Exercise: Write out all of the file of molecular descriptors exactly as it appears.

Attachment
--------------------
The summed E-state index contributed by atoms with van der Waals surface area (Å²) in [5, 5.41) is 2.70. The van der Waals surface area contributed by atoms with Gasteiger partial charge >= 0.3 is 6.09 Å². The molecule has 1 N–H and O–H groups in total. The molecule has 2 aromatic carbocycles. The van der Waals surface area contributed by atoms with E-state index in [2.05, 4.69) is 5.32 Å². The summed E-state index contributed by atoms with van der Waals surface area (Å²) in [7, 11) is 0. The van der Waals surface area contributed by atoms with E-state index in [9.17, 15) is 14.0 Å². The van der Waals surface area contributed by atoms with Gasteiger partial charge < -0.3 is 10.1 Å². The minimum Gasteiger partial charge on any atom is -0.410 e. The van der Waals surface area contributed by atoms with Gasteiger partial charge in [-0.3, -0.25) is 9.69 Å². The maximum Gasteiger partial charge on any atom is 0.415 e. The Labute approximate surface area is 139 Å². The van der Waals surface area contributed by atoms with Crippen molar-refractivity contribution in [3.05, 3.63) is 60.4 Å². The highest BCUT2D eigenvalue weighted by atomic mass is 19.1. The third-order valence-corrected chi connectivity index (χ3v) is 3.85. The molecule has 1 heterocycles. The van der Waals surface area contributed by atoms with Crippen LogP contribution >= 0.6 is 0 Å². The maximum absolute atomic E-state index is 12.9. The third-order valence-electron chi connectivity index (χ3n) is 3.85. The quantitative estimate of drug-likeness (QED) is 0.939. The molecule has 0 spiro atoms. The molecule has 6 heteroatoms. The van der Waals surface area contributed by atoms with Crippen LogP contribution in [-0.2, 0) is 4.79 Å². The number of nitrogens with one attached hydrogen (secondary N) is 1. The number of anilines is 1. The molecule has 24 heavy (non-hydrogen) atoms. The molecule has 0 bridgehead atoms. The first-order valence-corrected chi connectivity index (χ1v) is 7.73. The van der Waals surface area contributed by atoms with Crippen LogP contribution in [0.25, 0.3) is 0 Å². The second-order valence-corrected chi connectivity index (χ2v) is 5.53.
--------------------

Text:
The summed E-state index contributed by atoms with van der Waals surface area (Å²) in [5, 5.41) is 2.70. The van der Waals surface area contributed by atoms with Gasteiger partial charge >= 0.3 is 6.09 Å². The molecule has 1 N–H and O–H groups in total. The molecule has 2 aromatic carbocycles. The van der Waals surface area contributed by atoms with E-state index in [2.05, 4.69) is 5.32 Å². The summed E-state index contributed by atoms with van der Waals surface area (Å²) in [7, 11) is 0. The van der Waals surface area contributed by atoms with E-state index in [9.17, 15) is 14.0 Å². The van der Waals surface area contributed by atoms with Gasteiger partial charge < -0.3 is 10.1 Å². The minimum Gasteiger partial charge on any atom is -0.410 e. The van der Waals surface area contributed by atoms with Gasteiger partial charge in [-0.3, -0.25) is 9.69 Å². The maximum Gasteiger partial charge on any atom is 0.415 e. The Labute approximate surface area is 139 Å². The van der Waals surface area contributed by atoms with Crippen molar-refractivity contribution in [3.05, 3.63) is 60.4 Å². The highest BCUT2D eigenvalue weighted by atomic mass is 19.1. The third-order valence-corrected chi connectivity index (χ3v) is 3.85. The molecule has 1 heterocycles. The van der Waals surface area contributed by atoms with Crippen LogP contribution >= 0.6 is 0 Å². The maximum absolute atomic E-state index is 12.9. The third-order valence-electron chi connectivity index (χ3n) is 3.85. The quantitative estimate of drug-likeness (QED) is 0.939. The molecule has 0 spiro atoms. The molecule has 6 heteroatoms. The van der Waals surface area contributed by atoms with Crippen LogP contribution in [-0.2, 0) is 4.79 Å². The number of nitrogens with one attached hydrogen (secondary N) is 1. The number of anilines is 1. The molecule has 24 heavy (non-hydrogen) atoms. The molecule has 0 bridgehead atoms. The first-order valence-corrected chi connectivity index (χ1v) is 7.73. The van der Waals surface area contributed by atoms with Crippen LogP contribution in [0.25, 0.3) is 0 Å². The second-order valence-corrected chi connectivity index (χ2v) is 5.53.